In his newest video for a poem called "Heaven, or Whatever," Vancouver poet Shane Koyczan reveals the confusing but loving relationship he shared with his grandfather.
"'You can't just do whatever.' The words stumbled out of you like a drunk leaving a bar looking for a fresh new last call. You were not a man of words but did your best to offer advice. You offered me, 'You can't just do whatever.' And I know what you meant. You meant that whatever I choose to do, I must not be aimless."
The poem is one we can all relate to when it comes to our grandparents, who for many of us grew up in different countries and at the very least hold onto different values and beliefs.
"The conversation came after you asked me about heaven, told me you thought heaven would be specific to each person and that each person would have their own version of it, and asked me what mine would be," Koyczan says in the video, posted Monday.
"I was so scared to tell you: I don't have one."
For Koyczan, "Heaven, or Whatever" speaks to the "measure of harmony" that he found with his grandpa despite their differences, he writes in the video's description.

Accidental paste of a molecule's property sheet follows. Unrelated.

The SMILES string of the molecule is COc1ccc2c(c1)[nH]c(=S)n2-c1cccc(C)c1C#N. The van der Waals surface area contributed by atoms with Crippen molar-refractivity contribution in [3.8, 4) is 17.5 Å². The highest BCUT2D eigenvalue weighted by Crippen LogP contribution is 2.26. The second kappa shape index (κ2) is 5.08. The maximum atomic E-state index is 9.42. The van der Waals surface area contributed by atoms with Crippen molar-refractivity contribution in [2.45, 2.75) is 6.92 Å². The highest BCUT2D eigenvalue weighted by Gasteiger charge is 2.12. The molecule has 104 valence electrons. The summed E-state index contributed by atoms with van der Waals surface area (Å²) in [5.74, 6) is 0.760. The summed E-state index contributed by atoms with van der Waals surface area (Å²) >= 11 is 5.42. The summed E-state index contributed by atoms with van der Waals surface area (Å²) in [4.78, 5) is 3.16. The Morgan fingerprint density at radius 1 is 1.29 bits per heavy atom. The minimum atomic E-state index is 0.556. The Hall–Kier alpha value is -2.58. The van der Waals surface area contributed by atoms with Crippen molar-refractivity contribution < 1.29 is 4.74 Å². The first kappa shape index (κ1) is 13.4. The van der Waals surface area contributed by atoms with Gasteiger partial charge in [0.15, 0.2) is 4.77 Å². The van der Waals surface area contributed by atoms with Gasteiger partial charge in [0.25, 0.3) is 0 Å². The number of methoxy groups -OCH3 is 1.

Koyczan came into the international spotlight when he performed at the opening ceremonies of the 2010 Vancouver Winter Olympics. His status rose when he released "To This Day," a heartbreaking but ultimately uplifting poem about his experience being bullied as a kid. He also worked with the Vancouver Opera on "Stickboy," a show based on his book of the same name.
Considering his success, it's safe to say that Koyczan found his version of heaven.
"If there is a heaven, mine would have a post office," he says to his grandpa. "And I could send letters to yours. The first letter would read: 'Hell's not so bad! They pretty much let you do whatever.'"
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